Large businesses often have their own IT teams. Smaller businesses tend to have the unfortunate soul who happens to know a bit more about IT than his or her colleagues – let’s call him Bob.
Bob is the guy that people call when their computer goes slow, their phone stops syncing their email, their printer chucks out a load of gibberish or their Facebook refuses to load at lunchtime. He’s a happy, go-lucky kind of guy and he’s very happy to help. There’s a satisfaction in fixing things, and Bob gets that warm, fuzzy feeling every time he makes someone smile. Bob loves his job.
In reality, Bob has lots of important things to do. None of them are associated with IT Support – but Bob finds helping out with IT do be an enjoyable distraction. Does this sound familiar?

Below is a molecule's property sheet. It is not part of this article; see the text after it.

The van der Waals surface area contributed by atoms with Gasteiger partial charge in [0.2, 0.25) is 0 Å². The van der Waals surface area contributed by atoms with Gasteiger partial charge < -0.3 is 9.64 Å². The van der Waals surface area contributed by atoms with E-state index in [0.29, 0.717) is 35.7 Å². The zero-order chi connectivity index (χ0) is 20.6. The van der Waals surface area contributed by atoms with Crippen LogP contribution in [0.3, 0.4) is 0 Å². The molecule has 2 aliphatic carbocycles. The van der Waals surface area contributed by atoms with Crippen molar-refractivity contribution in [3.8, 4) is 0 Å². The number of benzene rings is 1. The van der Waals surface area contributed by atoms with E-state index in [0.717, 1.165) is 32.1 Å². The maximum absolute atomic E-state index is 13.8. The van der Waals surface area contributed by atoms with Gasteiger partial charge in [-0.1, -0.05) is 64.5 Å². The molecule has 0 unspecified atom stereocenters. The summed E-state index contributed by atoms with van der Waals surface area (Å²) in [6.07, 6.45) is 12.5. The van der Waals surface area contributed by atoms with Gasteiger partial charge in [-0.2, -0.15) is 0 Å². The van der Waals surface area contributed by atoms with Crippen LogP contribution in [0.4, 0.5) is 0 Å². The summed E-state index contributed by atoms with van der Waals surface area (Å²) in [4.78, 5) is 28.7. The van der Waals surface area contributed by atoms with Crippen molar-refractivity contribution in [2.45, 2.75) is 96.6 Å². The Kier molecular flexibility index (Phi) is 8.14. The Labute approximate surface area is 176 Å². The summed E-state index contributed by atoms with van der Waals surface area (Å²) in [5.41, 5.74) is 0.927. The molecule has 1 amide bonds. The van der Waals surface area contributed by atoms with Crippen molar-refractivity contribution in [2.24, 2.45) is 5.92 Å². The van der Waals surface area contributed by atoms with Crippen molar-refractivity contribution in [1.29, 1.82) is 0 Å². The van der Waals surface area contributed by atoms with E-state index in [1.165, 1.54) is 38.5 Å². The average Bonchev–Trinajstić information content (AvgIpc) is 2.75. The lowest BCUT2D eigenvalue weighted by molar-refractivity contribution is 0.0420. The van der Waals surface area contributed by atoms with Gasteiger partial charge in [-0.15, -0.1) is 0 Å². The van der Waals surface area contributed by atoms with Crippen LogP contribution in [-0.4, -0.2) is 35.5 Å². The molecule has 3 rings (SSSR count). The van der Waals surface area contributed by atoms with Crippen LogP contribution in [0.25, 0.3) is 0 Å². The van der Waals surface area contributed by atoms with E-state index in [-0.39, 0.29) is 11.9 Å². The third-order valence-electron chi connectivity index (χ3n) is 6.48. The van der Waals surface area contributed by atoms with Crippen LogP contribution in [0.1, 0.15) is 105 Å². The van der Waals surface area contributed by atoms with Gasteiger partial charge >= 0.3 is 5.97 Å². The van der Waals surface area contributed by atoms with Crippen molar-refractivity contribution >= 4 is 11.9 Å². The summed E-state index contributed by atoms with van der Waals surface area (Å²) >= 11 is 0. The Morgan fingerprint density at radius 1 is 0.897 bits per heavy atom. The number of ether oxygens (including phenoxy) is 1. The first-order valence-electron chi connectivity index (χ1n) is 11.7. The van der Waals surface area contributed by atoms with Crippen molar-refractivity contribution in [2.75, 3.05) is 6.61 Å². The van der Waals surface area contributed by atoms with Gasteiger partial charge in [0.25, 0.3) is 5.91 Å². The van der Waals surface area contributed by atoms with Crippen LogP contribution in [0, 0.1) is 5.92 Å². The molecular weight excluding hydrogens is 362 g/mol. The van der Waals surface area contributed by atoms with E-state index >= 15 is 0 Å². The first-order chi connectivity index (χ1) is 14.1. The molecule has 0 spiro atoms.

It’s amazing to see just how many people spend their valuable time in an IT support role when their job is actually something else. Time spent fiddling with things Bob barely understands is a considerable risk to the future of his business. This is time that he should be using for business development. He takes at least twice as long to fix each issue as a professional would do, too. This means twice his time, and also twice the time of the person he is helping.